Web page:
13 Safe Drinking Water, Clean Water, Watershed
Protection, and Flood Protection Bond Act.
Official Title and Summary Prepared by the Attorney General
SAFE DRINKING WATER, CLEAN WATER, WATERSHED
PROTECTION, AND FLOOD PROTECTION BOND ACT.
• This act provides for a bond issue of one billion nine hundred seventy million dollars ($1,970,000,000) to
provide funds for a safe drinking water, water quality, flood protection, and water reliability program.
• Appropriates money from the General Fund to pay off bonds.
Summary of Legislative Analyst’s
Estimate of Net State and Local Government Fiscal Impact:
• State cost of up to $3.4 billion over 25 years to pay off both the principal ($1.97 billion) and interest
($1.4 billion) costs on the bonds. Payments of about $135 million per year.
• Potential costs of an unknown amount to local governments to operate or maintain projects developed with
these bond funds.
Final Votes Cast by the Legislature on AB 1584 (Proposition 13)
Assembly: Ayes 68 Senate: Ayes 30
Noes 11 Noes 6
Analysis by the Legislative Analyst
Background portion of the water used in the state for domestic, industrial,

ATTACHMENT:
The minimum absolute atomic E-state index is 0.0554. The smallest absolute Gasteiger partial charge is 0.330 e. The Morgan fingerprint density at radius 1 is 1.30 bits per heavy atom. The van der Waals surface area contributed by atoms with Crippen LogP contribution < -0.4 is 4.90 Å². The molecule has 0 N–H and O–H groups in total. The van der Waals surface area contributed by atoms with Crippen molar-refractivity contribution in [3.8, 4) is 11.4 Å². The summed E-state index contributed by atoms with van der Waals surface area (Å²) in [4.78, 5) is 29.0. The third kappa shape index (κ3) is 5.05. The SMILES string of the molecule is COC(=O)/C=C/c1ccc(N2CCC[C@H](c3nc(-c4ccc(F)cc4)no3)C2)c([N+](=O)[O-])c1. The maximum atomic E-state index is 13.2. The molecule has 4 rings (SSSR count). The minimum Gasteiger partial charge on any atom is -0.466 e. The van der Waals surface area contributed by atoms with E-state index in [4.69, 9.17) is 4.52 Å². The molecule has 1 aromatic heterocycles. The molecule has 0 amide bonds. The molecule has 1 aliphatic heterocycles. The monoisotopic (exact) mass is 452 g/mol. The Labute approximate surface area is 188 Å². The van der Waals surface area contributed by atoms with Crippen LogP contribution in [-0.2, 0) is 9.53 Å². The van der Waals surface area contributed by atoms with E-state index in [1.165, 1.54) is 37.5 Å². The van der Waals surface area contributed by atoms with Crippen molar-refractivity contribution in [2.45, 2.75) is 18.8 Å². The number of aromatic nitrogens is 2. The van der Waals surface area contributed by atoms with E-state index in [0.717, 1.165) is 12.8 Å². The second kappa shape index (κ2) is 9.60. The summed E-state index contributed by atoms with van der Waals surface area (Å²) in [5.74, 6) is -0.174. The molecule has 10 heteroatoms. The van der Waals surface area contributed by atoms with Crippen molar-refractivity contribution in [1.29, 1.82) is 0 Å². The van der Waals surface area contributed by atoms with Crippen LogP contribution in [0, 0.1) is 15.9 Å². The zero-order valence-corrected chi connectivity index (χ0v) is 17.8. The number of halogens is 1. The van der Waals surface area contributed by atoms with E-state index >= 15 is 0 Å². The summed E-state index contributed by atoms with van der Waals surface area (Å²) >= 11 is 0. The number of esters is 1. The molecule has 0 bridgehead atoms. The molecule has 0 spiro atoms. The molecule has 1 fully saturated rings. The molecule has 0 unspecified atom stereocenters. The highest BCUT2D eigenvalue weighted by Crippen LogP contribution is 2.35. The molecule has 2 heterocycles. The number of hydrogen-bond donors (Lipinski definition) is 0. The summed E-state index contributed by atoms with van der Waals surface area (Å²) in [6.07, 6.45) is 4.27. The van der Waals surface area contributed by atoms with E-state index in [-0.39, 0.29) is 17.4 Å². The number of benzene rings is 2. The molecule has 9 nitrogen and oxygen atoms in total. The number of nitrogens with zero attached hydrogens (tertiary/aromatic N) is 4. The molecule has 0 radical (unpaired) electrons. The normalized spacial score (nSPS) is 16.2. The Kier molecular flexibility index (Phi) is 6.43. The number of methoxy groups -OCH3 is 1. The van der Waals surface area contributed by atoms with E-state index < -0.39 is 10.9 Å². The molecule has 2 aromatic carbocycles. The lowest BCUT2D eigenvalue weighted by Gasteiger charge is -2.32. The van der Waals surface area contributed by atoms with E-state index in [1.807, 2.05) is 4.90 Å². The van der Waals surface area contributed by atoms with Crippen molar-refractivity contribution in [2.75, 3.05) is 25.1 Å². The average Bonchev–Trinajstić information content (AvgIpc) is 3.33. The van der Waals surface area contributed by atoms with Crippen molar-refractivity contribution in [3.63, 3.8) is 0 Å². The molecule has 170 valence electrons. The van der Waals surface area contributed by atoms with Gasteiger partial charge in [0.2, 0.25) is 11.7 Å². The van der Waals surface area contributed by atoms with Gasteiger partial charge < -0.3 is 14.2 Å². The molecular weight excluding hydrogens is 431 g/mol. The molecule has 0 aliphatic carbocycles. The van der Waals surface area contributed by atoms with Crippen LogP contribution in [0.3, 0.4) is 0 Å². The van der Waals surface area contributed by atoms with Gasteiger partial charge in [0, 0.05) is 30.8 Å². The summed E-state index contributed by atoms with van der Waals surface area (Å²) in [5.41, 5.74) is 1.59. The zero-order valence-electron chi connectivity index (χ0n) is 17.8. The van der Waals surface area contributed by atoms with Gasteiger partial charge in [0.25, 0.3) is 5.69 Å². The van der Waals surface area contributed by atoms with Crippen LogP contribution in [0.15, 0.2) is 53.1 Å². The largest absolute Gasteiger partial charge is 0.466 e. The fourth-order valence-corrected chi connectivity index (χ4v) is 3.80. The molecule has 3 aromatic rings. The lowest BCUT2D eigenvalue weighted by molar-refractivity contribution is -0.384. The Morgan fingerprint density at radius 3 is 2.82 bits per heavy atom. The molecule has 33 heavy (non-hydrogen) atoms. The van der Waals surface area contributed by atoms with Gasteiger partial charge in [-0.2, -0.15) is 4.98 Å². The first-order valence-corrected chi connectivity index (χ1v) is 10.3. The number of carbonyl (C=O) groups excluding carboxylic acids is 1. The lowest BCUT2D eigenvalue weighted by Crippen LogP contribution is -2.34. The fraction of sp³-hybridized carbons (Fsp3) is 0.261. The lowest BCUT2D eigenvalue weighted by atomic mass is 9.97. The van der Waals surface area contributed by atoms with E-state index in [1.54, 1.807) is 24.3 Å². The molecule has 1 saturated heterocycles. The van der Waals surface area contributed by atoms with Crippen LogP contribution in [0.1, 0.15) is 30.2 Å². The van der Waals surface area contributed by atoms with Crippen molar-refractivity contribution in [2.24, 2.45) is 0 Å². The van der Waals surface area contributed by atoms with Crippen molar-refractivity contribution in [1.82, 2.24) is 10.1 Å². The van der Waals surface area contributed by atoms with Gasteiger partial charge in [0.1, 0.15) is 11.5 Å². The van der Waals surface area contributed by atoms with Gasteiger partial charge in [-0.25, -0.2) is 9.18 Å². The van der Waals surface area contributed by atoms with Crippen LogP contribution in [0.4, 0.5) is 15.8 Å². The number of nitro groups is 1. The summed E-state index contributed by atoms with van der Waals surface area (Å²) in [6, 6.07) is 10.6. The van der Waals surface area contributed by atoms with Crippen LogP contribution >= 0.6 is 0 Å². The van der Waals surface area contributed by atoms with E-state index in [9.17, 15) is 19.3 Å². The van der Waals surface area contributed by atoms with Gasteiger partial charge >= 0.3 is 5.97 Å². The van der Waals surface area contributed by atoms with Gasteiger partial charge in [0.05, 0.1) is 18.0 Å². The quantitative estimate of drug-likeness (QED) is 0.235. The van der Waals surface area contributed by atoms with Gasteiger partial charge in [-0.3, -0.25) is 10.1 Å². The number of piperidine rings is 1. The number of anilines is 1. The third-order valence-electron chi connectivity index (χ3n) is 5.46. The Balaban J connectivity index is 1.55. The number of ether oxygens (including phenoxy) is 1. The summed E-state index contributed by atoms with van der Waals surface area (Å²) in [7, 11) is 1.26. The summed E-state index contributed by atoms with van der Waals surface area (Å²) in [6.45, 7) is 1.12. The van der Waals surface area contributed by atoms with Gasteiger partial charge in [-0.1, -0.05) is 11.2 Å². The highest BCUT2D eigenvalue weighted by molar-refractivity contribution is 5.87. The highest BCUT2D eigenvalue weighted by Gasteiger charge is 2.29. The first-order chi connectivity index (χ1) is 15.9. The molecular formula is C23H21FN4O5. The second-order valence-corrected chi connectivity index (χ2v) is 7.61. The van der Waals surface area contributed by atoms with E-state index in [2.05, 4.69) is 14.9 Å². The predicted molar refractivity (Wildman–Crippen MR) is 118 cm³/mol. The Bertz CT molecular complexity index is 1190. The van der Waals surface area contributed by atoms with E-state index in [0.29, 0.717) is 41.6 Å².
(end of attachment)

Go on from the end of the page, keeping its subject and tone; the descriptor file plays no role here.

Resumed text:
The state carries out a number of programs that provide agricultural, and environmental purposes. Over the years, the
loans and grants to local agencies for various water-related Bay-Delta’s capacity to provide reliable supplies of water and
purposes. These purposes include improving the safety of sustain fish and wildlife species has been reduced. This has
drinking water, flood control, water quality, and the reliability occurred because of increased demand for water from the
of the water supply. Bay-Delta and other factors such as pollution, degradation of
Safe Drinking Water. In past years, the state has provided fish and wildlife habitat, and deterioration of delta levees.
funds for loans and grants to public water systems for facility The CALFED Bay-Delta Program is a joint state and federal
improvements to meet safe drinking water standards. To raise effort to develop a long-term approach for better management
money for these purposes, the state has relied mainly on sales of water resources in the Bay-Delta. Program costs for the first
of general obligation bonds. As of June 1999, all but about $11 stage of the CALFED Bay-Delta plan (covering seven years)
million of the $425 million authorized by previous bond acts currently under consideration are projected to total about
since 1976 had been spent or committed to specific projects. $5 billion. These costs could double over the projected 30-year
Flood Control. The state also has provided funds to local term of the plan. It is anticipated that funding would come from